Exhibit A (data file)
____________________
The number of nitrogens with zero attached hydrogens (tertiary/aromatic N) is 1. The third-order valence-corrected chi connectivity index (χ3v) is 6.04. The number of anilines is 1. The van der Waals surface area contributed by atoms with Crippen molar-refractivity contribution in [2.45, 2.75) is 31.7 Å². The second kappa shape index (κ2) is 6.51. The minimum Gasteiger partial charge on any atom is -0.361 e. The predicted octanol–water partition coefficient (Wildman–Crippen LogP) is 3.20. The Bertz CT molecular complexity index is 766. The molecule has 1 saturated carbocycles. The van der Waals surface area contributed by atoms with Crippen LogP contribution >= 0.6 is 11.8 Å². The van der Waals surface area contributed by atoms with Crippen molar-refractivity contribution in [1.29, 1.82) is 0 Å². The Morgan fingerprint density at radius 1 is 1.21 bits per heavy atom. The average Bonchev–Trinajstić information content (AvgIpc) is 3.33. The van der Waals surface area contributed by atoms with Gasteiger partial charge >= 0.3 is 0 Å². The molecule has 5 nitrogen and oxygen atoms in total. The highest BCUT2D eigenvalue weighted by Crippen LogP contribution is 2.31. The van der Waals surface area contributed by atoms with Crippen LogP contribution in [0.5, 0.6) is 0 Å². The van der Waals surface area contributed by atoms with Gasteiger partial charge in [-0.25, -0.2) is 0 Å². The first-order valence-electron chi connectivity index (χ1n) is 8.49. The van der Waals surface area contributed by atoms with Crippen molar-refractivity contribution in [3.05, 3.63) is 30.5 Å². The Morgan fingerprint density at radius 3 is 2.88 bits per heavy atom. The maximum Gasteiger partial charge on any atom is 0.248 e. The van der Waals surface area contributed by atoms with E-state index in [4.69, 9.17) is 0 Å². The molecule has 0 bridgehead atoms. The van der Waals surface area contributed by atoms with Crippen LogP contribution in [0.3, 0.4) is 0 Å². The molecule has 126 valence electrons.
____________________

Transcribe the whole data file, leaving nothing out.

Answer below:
The number of nitrogens with zero attached hydrogens (tertiary/aromatic N) is 1. The third-order valence-corrected chi connectivity index (χ3v) is 6.04. The number of anilines is 1. The van der Waals surface area contributed by atoms with Crippen molar-refractivity contribution in [2.45, 2.75) is 31.7 Å². The second kappa shape index (κ2) is 6.51. The minimum Gasteiger partial charge on any atom is -0.361 e. The predicted octanol–water partition coefficient (Wildman–Crippen LogP) is 3.20. The Bertz CT molecular complexity index is 766. The molecule has 1 saturated carbocycles. The van der Waals surface area contributed by atoms with Crippen LogP contribution >= 0.6 is 11.8 Å². The van der Waals surface area contributed by atoms with Crippen molar-refractivity contribution in [1.29, 1.82) is 0 Å². The Morgan fingerprint density at radius 1 is 1.21 bits per heavy atom. The average Bonchev–Trinajstić information content (AvgIpc) is 3.33. The van der Waals surface area contributed by atoms with Gasteiger partial charge >= 0.3 is 0 Å². The molecule has 5 nitrogen and oxygen atoms in total. The highest BCUT2D eigenvalue weighted by Crippen LogP contribution is 2.31. The van der Waals surface area contributed by atoms with Crippen LogP contribution in [0.5, 0.6) is 0 Å². The van der Waals surface area contributed by atoms with Gasteiger partial charge in [-0.25, -0.2) is 0 Å². The first-order valence-electron chi connectivity index (χ1n) is 8.49. The van der Waals surface area contributed by atoms with Crippen molar-refractivity contribution in [3.05, 3.63) is 30.5 Å². The Morgan fingerprint density at radius 3 is 2.88 bits per heavy atom. The maximum Gasteiger partial charge on any atom is 0.248 e. The van der Waals surface area contributed by atoms with E-state index in [4.69, 9.17) is 0 Å². The molecule has 0 bridgehead atoms. The van der Waals surface area contributed by atoms with Crippen LogP contribution in [0.3, 0.4) is 0 Å². The molecule has 126 valence electrons.